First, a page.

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As I am reading this book, I learn that the Church of England Investors Group has just used an open letter to warn the 350 biggest companies on the Stock Market that it will vote against what it considers to be unjustified executive pay deals.
This is a big deal. The Church Investment Group has form here, voting against two–thirds of remuneration reports that were proposed last year. The Group incorporates 58 related charities and organisations alongside the established church. It manages a total portfolio of around £17bn. It is not to be batted aside as petulant clerics.
Taking money seriously – or, rather, taking its abuse seriously – has been one of the hallmarks of Justin Welby’s archiepiscopacy. This is not to say that his predecessors were oblivious to the topic, or that the Church has only just jumped on that bandwagon. Neither of these is remotely true. Rather, Welby, drawing on his own financial expertise as treasurer of an oil company, and acutely conscious that the public narrative around Christianity was depressingly (and unreflectively) focussed on human sexuality, has made particular efforts to make the subject his.
The latest result (if you discount the open letter) is the Archbishop of Canterbury’s Lent Book for 2017 which unusually is written by the Archbishop of Canterbury. Dethroning Mammon is short, readable and acute. In six chapters, each drawing on one or two biblical stories (the lion’s share from John’s gospel), Welby dissects what Mammon can do to us and what Jesus can do to Mammon.
The personification is central. Not only is the book “essentially a personal thinking–aloud”, as the author puts it, but the topic is one in which money persistently threatens to depersonalise, to turn persons into manipulable – or, worse, expendable – objects. Personifying money or, better, wealth as Mammon, as Jesus does four times in the Gospels, helps orient the discussion away from abstract figures to human ones. Mammon erodes our humanity. Jesus rebuilds it.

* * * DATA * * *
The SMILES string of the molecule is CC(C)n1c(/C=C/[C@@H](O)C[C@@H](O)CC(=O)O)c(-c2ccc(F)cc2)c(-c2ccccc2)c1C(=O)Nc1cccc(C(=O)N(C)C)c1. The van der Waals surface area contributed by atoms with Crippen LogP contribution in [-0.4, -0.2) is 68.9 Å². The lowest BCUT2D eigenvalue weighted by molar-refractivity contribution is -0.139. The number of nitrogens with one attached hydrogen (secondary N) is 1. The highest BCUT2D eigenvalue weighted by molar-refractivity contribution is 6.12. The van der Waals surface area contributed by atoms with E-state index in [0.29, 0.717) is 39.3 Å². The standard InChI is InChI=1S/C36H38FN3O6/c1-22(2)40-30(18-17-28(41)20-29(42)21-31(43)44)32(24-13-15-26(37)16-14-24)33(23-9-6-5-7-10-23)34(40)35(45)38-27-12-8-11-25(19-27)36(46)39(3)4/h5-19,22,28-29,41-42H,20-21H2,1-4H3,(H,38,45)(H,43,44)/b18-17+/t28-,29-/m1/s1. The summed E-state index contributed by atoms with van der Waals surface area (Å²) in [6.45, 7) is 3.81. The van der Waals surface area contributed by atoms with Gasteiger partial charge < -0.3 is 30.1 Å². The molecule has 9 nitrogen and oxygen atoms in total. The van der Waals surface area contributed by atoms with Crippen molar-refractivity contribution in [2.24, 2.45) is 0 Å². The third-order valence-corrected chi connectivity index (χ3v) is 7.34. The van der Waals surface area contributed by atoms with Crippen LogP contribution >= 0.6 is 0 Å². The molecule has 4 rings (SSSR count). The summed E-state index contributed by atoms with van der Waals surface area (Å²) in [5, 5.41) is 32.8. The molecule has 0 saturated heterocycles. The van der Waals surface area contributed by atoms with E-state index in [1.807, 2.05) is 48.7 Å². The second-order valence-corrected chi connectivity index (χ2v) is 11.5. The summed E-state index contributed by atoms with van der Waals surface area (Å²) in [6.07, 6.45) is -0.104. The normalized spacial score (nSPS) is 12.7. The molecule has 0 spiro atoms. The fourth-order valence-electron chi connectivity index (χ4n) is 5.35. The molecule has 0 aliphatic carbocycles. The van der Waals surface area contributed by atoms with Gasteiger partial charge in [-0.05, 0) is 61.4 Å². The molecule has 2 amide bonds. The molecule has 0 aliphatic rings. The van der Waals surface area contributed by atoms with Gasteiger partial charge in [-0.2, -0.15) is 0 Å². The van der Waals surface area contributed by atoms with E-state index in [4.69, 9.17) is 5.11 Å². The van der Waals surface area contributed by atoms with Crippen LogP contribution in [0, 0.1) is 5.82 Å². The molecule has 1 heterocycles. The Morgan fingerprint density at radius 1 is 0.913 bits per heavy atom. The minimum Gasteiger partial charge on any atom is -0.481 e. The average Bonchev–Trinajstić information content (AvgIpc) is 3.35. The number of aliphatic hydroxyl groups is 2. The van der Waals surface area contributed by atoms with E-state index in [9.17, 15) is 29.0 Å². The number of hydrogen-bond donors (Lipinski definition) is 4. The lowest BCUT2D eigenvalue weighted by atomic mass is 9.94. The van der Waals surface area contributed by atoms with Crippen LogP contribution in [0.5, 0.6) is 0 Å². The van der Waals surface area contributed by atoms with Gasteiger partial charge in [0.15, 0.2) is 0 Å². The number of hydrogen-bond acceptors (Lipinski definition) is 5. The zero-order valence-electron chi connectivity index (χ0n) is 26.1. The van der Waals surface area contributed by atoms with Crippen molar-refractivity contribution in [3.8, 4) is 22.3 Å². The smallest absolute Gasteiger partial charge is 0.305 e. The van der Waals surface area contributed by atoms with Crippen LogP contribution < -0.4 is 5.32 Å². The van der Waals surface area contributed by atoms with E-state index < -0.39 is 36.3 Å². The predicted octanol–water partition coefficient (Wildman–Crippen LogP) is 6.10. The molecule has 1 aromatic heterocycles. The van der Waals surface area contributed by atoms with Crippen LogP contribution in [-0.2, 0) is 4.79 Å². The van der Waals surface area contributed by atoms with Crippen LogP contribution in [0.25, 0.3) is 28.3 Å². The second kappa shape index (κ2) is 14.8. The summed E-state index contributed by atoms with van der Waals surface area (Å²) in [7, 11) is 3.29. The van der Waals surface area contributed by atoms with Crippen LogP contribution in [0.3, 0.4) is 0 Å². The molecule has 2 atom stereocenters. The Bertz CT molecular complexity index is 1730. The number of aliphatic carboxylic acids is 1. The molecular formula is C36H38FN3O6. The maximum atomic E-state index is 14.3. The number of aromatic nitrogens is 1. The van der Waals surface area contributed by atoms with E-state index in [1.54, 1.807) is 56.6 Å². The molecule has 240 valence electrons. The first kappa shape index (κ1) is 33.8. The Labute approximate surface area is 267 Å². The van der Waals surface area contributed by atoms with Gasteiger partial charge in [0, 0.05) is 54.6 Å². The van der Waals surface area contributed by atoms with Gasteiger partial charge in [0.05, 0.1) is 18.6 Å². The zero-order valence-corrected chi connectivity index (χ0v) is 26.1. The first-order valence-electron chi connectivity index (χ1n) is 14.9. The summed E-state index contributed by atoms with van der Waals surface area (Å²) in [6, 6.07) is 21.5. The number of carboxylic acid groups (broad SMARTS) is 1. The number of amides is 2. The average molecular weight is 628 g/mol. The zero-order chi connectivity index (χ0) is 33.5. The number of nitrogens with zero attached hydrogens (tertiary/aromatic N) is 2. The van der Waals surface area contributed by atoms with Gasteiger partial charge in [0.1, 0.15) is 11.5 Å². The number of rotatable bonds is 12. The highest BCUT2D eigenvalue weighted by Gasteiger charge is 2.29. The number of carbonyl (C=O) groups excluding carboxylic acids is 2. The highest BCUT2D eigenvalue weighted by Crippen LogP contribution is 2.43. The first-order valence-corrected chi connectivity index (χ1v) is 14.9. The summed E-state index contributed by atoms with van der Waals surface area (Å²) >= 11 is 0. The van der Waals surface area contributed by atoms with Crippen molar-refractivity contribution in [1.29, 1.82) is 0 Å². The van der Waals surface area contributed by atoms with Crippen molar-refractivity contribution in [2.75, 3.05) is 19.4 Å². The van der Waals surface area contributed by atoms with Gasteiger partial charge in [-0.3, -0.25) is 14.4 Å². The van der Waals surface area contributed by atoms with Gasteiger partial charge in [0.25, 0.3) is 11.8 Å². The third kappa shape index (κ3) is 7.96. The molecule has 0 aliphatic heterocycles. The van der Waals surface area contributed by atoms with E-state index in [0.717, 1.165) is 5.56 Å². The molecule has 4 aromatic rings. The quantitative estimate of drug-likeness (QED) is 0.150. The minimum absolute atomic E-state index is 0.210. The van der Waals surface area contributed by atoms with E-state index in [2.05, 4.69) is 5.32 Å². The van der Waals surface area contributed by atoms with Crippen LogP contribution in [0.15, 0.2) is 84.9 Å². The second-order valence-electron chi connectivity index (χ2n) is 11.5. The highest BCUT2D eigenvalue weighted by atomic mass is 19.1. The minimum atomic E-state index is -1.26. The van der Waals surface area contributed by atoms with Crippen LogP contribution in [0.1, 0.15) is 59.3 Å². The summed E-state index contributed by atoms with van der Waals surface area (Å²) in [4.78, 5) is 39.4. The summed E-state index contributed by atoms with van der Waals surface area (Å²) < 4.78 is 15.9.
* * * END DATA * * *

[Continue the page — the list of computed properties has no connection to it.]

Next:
Welby begins with sight, specifically the idea that “seeing correctly” is a “spiritual discipline” without which we are in danger starting in the wrong place, of mis–valuing what is of true value. He proceeds through mis–measurement (“what we measure controls us”) and erroneous ideas of possession (“what we have we hold”) towards the light of gift (“what we give we gain”) and joy (“what we master brings us joy”).
Throughout, the Archbishop engages in detailed scriptural work – texts are central to his chapters, never afterthoughts – as well as personal anecdotes, while occasionally venturing onto more overtly economic and political grounds. If the book doesn’t quite cohere, it is because this is an awful lot to cover in a very short space, the author continually tugged in different directions: the personal spiritual re–formation of a conventional Lent book on one side, the vast, impersonal economic forces that make money such an intractable issue on the other. Ultimately, the book’s heart is in Lent and in our personal tussles between Mammon and Jesus, but this reader at least always wanted to hear more about the impersonal and structural issues that vex us to today. Maybe that’s for the next book.
Such criticism notwithstanding, Dethroning Mammon is an admirable contribution to the re–narration of Christianity in the UK, less concerned, in spite of what critics claim, with what people do in the bedroom than it is with how they behave in the boardroom.
Nick Spencer is Acting Head and Research Director of Theos (@TheosNick)
Dethroning Mammon. Making Money Serve Grace by Justin Welby is published by Bloomsbury (2016)
Image available in the Public Domain.
Nick is Senior Fellow at Theos. He is the author of a number of books and reports, most recently The Political Samaritan: how power hijacked a parable (Bloomsbury, 2017), The Evolution of the West (SPCK, 2016) and Atheists: The Origin of the Species (Bloomsbury, 2014).
Posted 9 February 2017
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